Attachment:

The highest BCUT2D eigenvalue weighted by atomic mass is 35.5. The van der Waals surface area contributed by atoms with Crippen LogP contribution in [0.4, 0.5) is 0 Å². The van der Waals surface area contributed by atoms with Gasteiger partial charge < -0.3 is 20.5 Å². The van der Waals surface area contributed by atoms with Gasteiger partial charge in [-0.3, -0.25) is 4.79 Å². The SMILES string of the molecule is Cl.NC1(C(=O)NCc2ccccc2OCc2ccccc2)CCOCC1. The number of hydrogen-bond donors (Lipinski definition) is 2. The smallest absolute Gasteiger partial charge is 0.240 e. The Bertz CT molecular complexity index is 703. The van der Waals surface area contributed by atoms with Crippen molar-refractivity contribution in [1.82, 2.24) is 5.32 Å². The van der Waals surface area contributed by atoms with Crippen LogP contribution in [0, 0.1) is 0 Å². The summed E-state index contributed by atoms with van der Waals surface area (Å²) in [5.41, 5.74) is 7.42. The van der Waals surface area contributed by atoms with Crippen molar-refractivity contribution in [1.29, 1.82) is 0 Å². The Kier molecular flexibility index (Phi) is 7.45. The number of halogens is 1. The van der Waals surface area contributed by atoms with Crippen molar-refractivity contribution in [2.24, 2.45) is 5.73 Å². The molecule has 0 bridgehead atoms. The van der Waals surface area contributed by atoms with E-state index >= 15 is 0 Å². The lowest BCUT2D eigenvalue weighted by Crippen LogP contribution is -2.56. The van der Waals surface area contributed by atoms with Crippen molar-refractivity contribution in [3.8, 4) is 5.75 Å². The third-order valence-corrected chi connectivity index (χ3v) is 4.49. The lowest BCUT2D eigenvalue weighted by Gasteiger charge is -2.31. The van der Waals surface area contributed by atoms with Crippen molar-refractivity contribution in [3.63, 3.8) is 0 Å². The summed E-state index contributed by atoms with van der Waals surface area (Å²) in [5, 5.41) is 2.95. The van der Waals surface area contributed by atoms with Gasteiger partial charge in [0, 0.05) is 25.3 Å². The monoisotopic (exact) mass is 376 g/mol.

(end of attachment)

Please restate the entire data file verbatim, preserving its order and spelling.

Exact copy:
The highest BCUT2D eigenvalue weighted by atomic mass is 35.5. The van der Waals surface area contributed by atoms with Crippen LogP contribution in [0.4, 0.5) is 0 Å². The van der Waals surface area contributed by atoms with Gasteiger partial charge < -0.3 is 20.5 Å². The van der Waals surface area contributed by atoms with Gasteiger partial charge in [-0.3, -0.25) is 4.79 Å². The SMILES string of the molecule is Cl.NC1(C(=O)NCc2ccccc2OCc2ccccc2)CCOCC1. The number of hydrogen-bond donors (Lipinski definition) is 2. The smallest absolute Gasteiger partial charge is 0.240 e. The Bertz CT molecular complexity index is 703. The van der Waals surface area contributed by atoms with Crippen molar-refractivity contribution in [1.82, 2.24) is 5.32 Å². The van der Waals surface area contributed by atoms with Crippen LogP contribution in [0, 0.1) is 0 Å². The summed E-state index contributed by atoms with van der Waals surface area (Å²) in [5.41, 5.74) is 7.42. The van der Waals surface area contributed by atoms with Crippen molar-refractivity contribution in [1.29, 1.82) is 0 Å². The Kier molecular flexibility index (Phi) is 7.45. The number of halogens is 1. The van der Waals surface area contributed by atoms with Crippen molar-refractivity contribution in [2.24, 2.45) is 5.73 Å². The molecule has 0 bridgehead atoms. The van der Waals surface area contributed by atoms with E-state index >= 15 is 0 Å². The lowest BCUT2D eigenvalue weighted by Crippen LogP contribution is -2.56. The van der Waals surface area contributed by atoms with Crippen molar-refractivity contribution in [3.8, 4) is 5.75 Å². The third-order valence-corrected chi connectivity index (χ3v) is 4.49. The lowest BCUT2D eigenvalue weighted by Gasteiger charge is -2.31. The van der Waals surface area contributed by atoms with Crippen molar-refractivity contribution in [3.63, 3.8) is 0 Å². The summed E-state index contributed by atoms with van der Waals surface area (Å²) in [5, 5.41) is 2.95. The van der Waals surface area contributed by atoms with Gasteiger partial charge in [0, 0.05) is 25.3 Å². The monoisotopic (exact) mass is 376 g/mol.